‘He was the light of my life’ Family speaks after 19-year-old dies from bus lift injuries
TALLAHASSEE, Fla. (WCTV) - An investigation is underway in the death of 19-year-old Jordan Benage, who died after he sustained injuries from a fall off a school bus lift.
According to police reports, Benage was being dropped off at the Tallahassee Developmental Center on Appleyard Drive around 2 p.m. on March 7. Jordan and his wheelchair fell from the bus lift, hitting the pavement from about 8-feet up in the air.
The police report stated that he suffered an arm injury, a laceration to his face, nasal bleeding and a few other cuts from the fall. Jordan was taken to Tallahassee Memorial Hospital where he died several hours later.
It’s still a very emotional time for Jordan’s family. Both his mother and grandmother shared that he was a bright and kind person. Jordan’s grandmother Toby Parr said she was in the process of moving him to Minnesota with her and was expecting the process to be finalized in a few weeks.
Parr said Jordan was her grandson and the light of her life. She still has so many questions regarding how something like this happened.
While the incident is still under investigation, the police report stated that one of the staff members at TDC said that Jordan had a habit of turning his wheelchair on when he was not supposed to. However, a caretaker at the facility said she had never witnessed him do such a thing.
Local Florida State professor and disabilities advocate J.R. Harding said he’s experienced a similar situation and that Jordan’s unfortunate death is proof that more safety precautions are necessary.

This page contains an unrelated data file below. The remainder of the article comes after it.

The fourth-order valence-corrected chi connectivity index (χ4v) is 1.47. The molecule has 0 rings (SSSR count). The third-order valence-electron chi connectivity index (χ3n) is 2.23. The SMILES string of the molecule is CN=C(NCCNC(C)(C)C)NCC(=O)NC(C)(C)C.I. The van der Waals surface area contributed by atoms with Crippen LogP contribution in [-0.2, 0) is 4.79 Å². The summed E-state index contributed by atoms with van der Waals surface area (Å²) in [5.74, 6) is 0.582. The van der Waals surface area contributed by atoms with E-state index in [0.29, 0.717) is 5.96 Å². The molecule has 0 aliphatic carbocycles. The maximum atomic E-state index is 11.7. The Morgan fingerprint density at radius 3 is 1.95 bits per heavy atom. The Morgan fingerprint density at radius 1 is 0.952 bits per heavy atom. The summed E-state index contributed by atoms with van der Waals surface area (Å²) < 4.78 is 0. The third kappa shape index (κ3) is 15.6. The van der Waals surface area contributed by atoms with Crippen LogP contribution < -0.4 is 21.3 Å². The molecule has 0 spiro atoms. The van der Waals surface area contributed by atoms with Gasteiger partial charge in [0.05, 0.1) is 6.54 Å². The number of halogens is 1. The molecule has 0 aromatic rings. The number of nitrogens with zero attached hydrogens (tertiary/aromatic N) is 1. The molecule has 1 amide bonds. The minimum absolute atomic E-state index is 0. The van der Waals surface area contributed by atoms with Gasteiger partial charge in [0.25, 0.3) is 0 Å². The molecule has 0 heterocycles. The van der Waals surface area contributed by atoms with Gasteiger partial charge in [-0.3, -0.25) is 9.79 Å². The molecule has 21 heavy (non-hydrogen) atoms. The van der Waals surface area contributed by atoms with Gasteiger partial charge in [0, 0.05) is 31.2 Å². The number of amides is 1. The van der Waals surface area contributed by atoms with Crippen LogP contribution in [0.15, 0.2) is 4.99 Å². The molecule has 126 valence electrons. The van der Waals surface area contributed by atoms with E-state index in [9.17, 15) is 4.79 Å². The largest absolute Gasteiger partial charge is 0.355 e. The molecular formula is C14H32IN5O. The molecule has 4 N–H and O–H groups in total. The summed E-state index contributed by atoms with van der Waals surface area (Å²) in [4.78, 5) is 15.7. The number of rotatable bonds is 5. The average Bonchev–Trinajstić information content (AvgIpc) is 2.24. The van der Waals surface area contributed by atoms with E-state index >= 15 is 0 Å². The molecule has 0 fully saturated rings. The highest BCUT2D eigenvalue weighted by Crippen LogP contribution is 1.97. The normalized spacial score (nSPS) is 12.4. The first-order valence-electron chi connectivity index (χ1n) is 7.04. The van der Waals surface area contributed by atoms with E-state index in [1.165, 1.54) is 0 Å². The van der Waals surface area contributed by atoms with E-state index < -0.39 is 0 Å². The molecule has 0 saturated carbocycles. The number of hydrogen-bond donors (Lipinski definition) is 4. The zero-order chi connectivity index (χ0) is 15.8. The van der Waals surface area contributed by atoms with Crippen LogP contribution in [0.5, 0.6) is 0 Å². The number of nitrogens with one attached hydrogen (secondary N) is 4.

“While traveling in DC on business, someone did not tie my wheelchair down correctly and I literally flipped straight over when they hit the gas. Smacked my head open, and had to get stitches to the back of the head so I get it,” said Harding, who has been in a wheelchair for over 30 years.
Harding explained that a number of things can go wrong when a person with disabilities is not secured or offered proper assistance when being loaded and unloaded into vehicles.
This is why Harding believes vehicles that lower themselves to the ground with a ramp that does not require suspending someone into the air are much safer options than lifts.
Harding said from experience that motorized wheelchairs should be turned off, secured and monitored while on the lift. He also shared that proper training is necessary for personnel dealing with people who have special needs.
“It’s not something that is systemic that happens all the time, but it happens. And it happens enough to make sure that people are properly trained, and people pay attention because things can go horribly wrong,” said Harding.
Jordan has three other siblings, and according to his grandmother, his death has hit them all very hard. He would have turned 20 on Wednesday, March 16.
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